Photo by Julia Koblitz on Unsplash
The 1918 pandemic made some people more religious and others, more innovative.
Did the same individuals become both more religious and more innovative after the pandemic or did different individuals react in different ways? We find evidence that the second mechanism is at play. Individuals from more religious backgrounds further embraced religion, while those from less religious backgrounds became more likely to choose a scientific occupation. These results suggest that, within counties, a group of individuals turned to religion as a coping device, while a separate group turned to science.
Our findings on religiosity are in line with two possible explanations. On the one hand, religious faith can provide a coping device to deal with personal distress following a negative shock (in the psychology literature, this is known as the “religious coping hypothesis”). On the other hand, individuals may turn to religion as a source of social insurance. While we are not able to fully distinguish between the two mechanisms, we interpret our evidence as being in favour of the religious coping hypothesis for two reasons. First, this interpretation of the results is in line with the literature showing that intrinsic religiosity—rather than churchgoing—responds to unexpected negative events. Second, the increase in religiosity persists for up to a decade after the shock, suggesting a change in behavior rather than a temporary need for social insurance.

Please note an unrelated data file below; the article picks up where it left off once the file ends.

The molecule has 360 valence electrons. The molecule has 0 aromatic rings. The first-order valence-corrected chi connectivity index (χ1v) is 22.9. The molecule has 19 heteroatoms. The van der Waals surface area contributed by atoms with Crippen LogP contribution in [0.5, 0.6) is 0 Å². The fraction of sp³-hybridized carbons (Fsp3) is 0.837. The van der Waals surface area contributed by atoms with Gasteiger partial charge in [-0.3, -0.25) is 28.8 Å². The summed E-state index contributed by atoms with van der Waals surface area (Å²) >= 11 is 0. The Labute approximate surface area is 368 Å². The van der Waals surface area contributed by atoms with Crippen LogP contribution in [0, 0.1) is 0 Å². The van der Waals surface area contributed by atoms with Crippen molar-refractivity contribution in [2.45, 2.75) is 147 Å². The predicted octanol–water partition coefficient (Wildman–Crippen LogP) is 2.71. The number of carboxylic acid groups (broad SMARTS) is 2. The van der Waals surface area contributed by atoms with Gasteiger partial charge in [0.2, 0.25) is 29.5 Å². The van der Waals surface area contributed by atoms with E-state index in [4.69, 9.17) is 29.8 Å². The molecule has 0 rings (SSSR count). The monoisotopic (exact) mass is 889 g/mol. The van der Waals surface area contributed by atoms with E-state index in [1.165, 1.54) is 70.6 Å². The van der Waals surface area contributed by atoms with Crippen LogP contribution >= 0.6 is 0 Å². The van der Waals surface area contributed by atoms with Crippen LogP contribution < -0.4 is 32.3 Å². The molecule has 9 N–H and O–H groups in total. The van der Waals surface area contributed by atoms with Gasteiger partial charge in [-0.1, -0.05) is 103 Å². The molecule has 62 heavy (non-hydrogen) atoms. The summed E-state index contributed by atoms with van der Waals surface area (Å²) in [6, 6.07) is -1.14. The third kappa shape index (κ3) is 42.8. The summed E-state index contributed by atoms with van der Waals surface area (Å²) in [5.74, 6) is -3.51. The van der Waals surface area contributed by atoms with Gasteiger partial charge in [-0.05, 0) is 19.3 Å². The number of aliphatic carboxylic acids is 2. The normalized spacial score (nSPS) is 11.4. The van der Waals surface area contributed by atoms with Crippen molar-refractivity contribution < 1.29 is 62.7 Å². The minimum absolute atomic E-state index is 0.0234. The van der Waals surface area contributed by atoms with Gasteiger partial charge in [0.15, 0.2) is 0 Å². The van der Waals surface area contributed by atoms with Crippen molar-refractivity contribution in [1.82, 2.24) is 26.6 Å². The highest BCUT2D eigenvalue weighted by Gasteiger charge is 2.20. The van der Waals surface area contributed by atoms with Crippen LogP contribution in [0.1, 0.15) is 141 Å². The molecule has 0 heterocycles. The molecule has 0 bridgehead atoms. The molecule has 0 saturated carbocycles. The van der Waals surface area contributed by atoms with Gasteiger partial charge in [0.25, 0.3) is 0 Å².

What motivates people to turn to science is less obvious. Individuals may turn to science to deal with their psychological distress—similarly to religious coping—or to actively mitigate the negative effects of the pandemic. In support of this interpretation, we find that the increase in innovation is driven by individual inventors (the so-called “garage inventors”), rather than inventors within a firm or an organization. Additionally, we find that those turning to science are mostly young individuals, who experienced the pandemic in their late teens and early twenties. According to theories in psychology, these are the “impressionable years” when individuals form their preferences. Another possibility is that individuals turn to science because of increased labour demand in scientific occupations in counties more hit by the pandemic. While we cannot rule this out, our results suggest that, beyond market forces, the individual’s religious background (or, more precisely, the lack thereof) plays a key role in the decision to turn to science.
Despite the differences between the present context and the Influenza pandemic, including medical advancements over the past century, our research suggests that the response of modern society to COVID-19 (an increase in religiosity and innovation) is like that observed in 1918-1919. Our findings can help explain the opposing views that have emerged since the COVID-19 pandemic on science-based responses to the shock, such as the polarized attitudes toward vaccines.
- This article is based on Programme on Innovation and Diffusion (POID) Working Paper no. 68 Dealing with adversity: Religiosity or science? Evidence from the great influenza pandemic
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- Note: This article gives the views of the author, and not the position of USAPP – American Politics and Policy, nor the London School of Economics.